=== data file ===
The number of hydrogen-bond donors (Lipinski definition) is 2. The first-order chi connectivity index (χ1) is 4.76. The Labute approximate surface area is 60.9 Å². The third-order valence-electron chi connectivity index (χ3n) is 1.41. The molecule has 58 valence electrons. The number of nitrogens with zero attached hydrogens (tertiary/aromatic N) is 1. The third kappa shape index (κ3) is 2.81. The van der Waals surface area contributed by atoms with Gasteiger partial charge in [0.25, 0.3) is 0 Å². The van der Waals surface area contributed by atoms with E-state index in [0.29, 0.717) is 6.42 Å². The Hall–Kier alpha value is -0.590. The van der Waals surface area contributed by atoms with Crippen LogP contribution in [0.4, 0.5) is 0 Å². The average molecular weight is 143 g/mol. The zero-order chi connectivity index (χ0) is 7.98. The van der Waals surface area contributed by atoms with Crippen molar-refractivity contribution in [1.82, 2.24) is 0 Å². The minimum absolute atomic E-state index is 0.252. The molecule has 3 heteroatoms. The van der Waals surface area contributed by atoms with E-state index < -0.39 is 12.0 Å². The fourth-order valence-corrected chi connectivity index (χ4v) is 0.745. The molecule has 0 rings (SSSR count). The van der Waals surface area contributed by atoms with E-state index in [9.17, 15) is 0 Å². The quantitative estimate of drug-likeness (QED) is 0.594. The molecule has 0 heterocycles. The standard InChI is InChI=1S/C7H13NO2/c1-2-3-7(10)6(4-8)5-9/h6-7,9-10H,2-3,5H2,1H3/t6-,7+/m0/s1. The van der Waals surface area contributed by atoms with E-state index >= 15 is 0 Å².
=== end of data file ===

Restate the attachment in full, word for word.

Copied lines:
The number of hydrogen-bond donors (Lipinski definition) is 2. The first-order chi connectivity index (χ1) is 4.76. The Labute approximate surface area is 60.9 Å². The third-order valence-electron chi connectivity index (χ3n) is 1.41. The molecule has 58 valence electrons. The number of nitrogens with zero attached hydrogens (tertiary/aromatic N) is 1. The third kappa shape index (κ3) is 2.81. The van der Waals surface area contributed by atoms with Gasteiger partial charge in [0.25, 0.3) is 0 Å². The van der Waals surface area contributed by atoms with E-state index in [0.29, 0.717) is 6.42 Å². The Hall–Kier alpha value is -0.590. The van der Waals surface area contributed by atoms with Crippen LogP contribution in [0.4, 0.5) is 0 Å². The average molecular weight is 143 g/mol. The zero-order chi connectivity index (χ0) is 7.98. The van der Waals surface area contributed by atoms with Crippen molar-refractivity contribution in [1.82, 2.24) is 0 Å². The minimum absolute atomic E-state index is 0.252. The molecule has 3 heteroatoms. The van der Waals surface area contributed by atoms with E-state index < -0.39 is 12.0 Å². The fourth-order valence-corrected chi connectivity index (χ4v) is 0.745. The molecule has 0 rings (SSSR count). The van der Waals surface area contributed by atoms with E-state index in [9.17, 15) is 0 Å². The quantitative estimate of drug-likeness (QED) is 0.594. The molecule has 0 heterocycles. The standard InChI is InChI=1S/C7H13NO2/c1-2-3-7(10)6(4-8)5-9/h6-7,9-10H,2-3,5H2,1H3/t6-,7+/m0/s1. The van der Waals surface area contributed by atoms with E-state index >= 15 is 0 Å².